|Click on image above to go to PDF file|
A long long time ago, Jenn & I make a lego spice rack. You can read about the making of the block on her blog. It was her idea and I only helped a little …
|two GIANT legos stacked!|
-DropBOB(tm) Designs Out
|Star Lord Helmet, Cosplay by DropBOB Designs|
My Star Lord Helmet is finally complete. Read on for the making of this helmet by DropBOB designs.
I wanted to make my own version of the Start Lord helmet from Guardians of the Galaxy, but I didn’t just want to make a replica. I wanted to make is a little more utilitarian/steampunkish. I didn’t want to go full out steampunk though. Here’s how it all started (foam sheets from Michaels):
I ended up modifying the file so that all the pieces would fit onto exactly 4 sheets of 8.5″x11″. I had bought the 4 sheets of foam before I had this pattern, so the challenge was on! Like a tetris champ I managed to fit the original 8 sheets all onto 4 sheets.
In the process of doing this, I learned about this great program: Pepakura. A great program to make any mask into simple flat patterns. From the popular iron man masks to the less popular bunny heads. You can even use it to make custom designs from imported 3d CAD files. (Soon coming to a DropBOB Designs near you!)
After cutting out all the pieces, the fun begins! Glueing to make a 3 dimensional mask. The best glue for foam is Contact cement. This year I took into consideration the wife … I bought low odor contact cement. The tradeoff is that instead of taking 5 min to dry, it takes 30 min to dry. So this lead to a series of “your not even working on your costume” … “I’m waiting for glue to dry” responses.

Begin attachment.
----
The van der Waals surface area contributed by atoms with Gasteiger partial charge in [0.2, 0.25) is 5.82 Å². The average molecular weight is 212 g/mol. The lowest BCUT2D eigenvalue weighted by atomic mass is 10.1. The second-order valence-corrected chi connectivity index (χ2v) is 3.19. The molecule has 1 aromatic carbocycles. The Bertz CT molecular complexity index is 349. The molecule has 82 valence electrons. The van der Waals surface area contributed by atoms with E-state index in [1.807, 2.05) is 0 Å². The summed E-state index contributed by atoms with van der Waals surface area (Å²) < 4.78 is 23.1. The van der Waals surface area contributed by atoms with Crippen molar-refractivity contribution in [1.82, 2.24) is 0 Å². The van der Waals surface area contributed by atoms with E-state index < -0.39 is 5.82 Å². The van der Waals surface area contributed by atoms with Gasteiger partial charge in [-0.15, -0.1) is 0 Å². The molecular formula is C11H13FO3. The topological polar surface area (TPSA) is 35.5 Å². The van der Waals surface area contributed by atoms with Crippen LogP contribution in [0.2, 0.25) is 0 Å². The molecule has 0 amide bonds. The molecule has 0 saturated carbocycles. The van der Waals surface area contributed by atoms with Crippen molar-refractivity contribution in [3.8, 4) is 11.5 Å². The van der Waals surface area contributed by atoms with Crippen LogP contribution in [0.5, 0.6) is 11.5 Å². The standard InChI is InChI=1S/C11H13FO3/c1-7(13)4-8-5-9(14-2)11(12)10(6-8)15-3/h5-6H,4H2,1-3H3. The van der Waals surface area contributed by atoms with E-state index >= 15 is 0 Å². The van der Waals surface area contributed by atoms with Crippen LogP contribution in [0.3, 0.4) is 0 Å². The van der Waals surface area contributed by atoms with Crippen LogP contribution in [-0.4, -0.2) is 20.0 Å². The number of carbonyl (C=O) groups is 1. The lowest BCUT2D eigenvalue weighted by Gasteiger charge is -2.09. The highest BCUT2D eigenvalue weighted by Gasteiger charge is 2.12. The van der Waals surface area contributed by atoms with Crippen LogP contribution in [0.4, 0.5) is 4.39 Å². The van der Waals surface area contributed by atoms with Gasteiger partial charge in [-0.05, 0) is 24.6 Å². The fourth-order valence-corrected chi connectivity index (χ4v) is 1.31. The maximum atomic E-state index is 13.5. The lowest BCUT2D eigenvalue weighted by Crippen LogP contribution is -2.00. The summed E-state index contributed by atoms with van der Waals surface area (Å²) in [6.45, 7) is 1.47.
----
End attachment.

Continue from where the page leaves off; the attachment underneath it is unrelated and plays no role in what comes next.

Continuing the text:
It didn’t take long for it to star looking like something. For really tight angles, after gluing with the contact cement, I also applied some silicone to the seams. This added smooth joints to the mask as well as added strength and flexibility.
Using some thin 1/8″ thick foam, I added the Star Lord mask mouth detail. Layering it adds realistic texture, compared to just painting or drawing it in.
I also added a wooden plate to each side of the helmet to mount the electronics. I needed something sturdier than foam to mount these. The film version of the mask has 3 round tubes for “decoration” here. But I like my designs to be a little more useful than this. So, this houses my batteries. I actually custom designed the electronics for this project using an online Circuit Simulator Applet.
I really love this tool as it allows you visualize the current flow and speed (Amps & Volts respectively). So I designed the circuit to have a high power and a low power mode for each the air intake fans and the led eyes. 2 switches to toggle back and forth low/high and 2 switches to turn on/off.
You can download my Circuit Sim file here. and play with it if you want to modify it.
Here are the list of electronic components (all from Digikey.ca … best electronic shop), not including tools to assemble:
The magnet wire was the best idea too! because it is enameled instead of using thick insulation, its super easy to score the foam and tuck the wire into the foam to route each line to each component (you can see this on the photo showing the inside of the mask).
while routing the electronics, its also important to visualize it as it will be laid out on the mask. This helps you simplify the number of wires to run inside the mask.